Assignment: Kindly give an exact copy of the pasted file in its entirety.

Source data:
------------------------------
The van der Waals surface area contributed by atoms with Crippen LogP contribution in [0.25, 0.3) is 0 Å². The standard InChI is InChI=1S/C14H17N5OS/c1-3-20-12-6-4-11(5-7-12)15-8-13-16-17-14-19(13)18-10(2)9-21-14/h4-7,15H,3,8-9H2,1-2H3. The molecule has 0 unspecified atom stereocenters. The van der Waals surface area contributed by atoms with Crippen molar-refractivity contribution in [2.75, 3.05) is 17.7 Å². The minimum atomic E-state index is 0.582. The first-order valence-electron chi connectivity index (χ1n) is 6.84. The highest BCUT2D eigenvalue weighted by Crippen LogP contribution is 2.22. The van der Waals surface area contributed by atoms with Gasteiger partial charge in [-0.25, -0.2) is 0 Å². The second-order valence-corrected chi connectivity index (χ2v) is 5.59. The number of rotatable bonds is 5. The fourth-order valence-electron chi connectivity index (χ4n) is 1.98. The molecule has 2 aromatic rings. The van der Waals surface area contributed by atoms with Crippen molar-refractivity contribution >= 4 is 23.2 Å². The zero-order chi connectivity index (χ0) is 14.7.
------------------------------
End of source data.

The van der Waals surface area contributed by atoms with Crippen LogP contribution in [0.25, 0.3) is 0 Å². The standard InChI is InChI=1S/C14H17N5OS/c1-3-20-12-6-4-11(5-7-12)15-8-13-16-17-14-19(13)18-10(2)9-21-14/h4-7,15H,3,8-9H2,1-2H3. The molecule has 0 unspecified atom stereocenters. The van der Waals surface area contributed by atoms with Crippen molar-refractivity contribution in [2.75, 3.05) is 17.7 Å². The minimum atomic E-state index is 0.582. The first-order valence-electron chi connectivity index (χ1n) is 6.84. The highest BCUT2D eigenvalue weighted by Crippen LogP contribution is 2.22. The van der Waals surface area contributed by atoms with Gasteiger partial charge in [-0.25, -0.2) is 0 Å². The second-order valence-corrected chi connectivity index (χ2v) is 5.59. The number of rotatable bonds is 5. The fourth-order valence-electron chi connectivity index (χ4n) is 1.98. The molecule has 2 aromatic rings. The van der Waals surface area contributed by atoms with Crippen molar-refractivity contribution >= 4 is 23.2 Å². The zero-order chi connectivity index (χ0) is 14.7.